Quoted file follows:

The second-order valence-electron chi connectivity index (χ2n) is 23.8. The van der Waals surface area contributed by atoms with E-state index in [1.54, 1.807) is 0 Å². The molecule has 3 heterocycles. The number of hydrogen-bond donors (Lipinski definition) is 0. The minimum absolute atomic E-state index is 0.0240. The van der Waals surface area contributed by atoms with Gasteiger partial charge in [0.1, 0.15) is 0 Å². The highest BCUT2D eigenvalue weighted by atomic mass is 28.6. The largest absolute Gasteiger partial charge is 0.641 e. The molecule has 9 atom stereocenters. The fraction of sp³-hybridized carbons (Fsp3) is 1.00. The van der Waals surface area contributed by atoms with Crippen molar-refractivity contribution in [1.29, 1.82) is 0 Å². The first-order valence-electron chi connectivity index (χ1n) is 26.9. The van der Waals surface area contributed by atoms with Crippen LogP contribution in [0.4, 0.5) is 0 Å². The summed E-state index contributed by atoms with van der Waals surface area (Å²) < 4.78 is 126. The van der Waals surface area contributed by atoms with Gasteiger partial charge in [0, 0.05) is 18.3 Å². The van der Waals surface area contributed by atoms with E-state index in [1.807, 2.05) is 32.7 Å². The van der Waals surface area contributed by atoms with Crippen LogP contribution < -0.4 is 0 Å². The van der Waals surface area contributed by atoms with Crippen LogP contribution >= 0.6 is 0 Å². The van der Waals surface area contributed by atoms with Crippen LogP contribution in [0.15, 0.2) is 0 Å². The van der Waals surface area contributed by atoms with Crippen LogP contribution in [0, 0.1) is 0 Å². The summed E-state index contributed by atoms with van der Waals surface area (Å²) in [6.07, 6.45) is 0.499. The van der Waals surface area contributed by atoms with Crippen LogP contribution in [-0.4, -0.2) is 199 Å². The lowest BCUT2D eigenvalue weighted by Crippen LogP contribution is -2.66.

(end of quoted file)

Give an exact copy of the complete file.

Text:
The second-order valence-electron chi connectivity index (χ2n) is 23.8. The van der Waals surface area contributed by atoms with E-state index in [1.54, 1.807) is 0 Å². The molecule has 3 heterocycles. The number of hydrogen-bond donors (Lipinski definition) is 0. The minimum absolute atomic E-state index is 0.0240. The van der Waals surface area contributed by atoms with Gasteiger partial charge in [0.1, 0.15) is 0 Å². The highest BCUT2D eigenvalue weighted by atomic mass is 28.6. The largest absolute Gasteiger partial charge is 0.641 e. The molecule has 9 atom stereocenters. The fraction of sp³-hybridized carbons (Fsp3) is 1.00. The van der Waals surface area contributed by atoms with Crippen molar-refractivity contribution in [1.29, 1.82) is 0 Å². The first-order valence-electron chi connectivity index (χ1n) is 26.9. The van der Waals surface area contributed by atoms with Crippen LogP contribution in [0.4, 0.5) is 0 Å². The summed E-state index contributed by atoms with van der Waals surface area (Å²) < 4.78 is 126. The van der Waals surface area contributed by atoms with Gasteiger partial charge in [0, 0.05) is 18.3 Å². The van der Waals surface area contributed by atoms with E-state index in [1.807, 2.05) is 32.7 Å². The van der Waals surface area contributed by atoms with Crippen LogP contribution < -0.4 is 0 Å². The van der Waals surface area contributed by atoms with Crippen LogP contribution >= 0.6 is 0 Å². The van der Waals surface area contributed by atoms with Crippen LogP contribution in [0.15, 0.2) is 0 Å². The van der Waals surface area contributed by atoms with Crippen LogP contribution in [0, 0.1) is 0 Å². The summed E-state index contributed by atoms with van der Waals surface area (Å²) in [6.07, 6.45) is 0.499. The van der Waals surface area contributed by atoms with Crippen LogP contribution in [-0.4, -0.2) is 199 Å². The lowest BCUT2D eigenvalue weighted by Crippen LogP contribution is -2.66.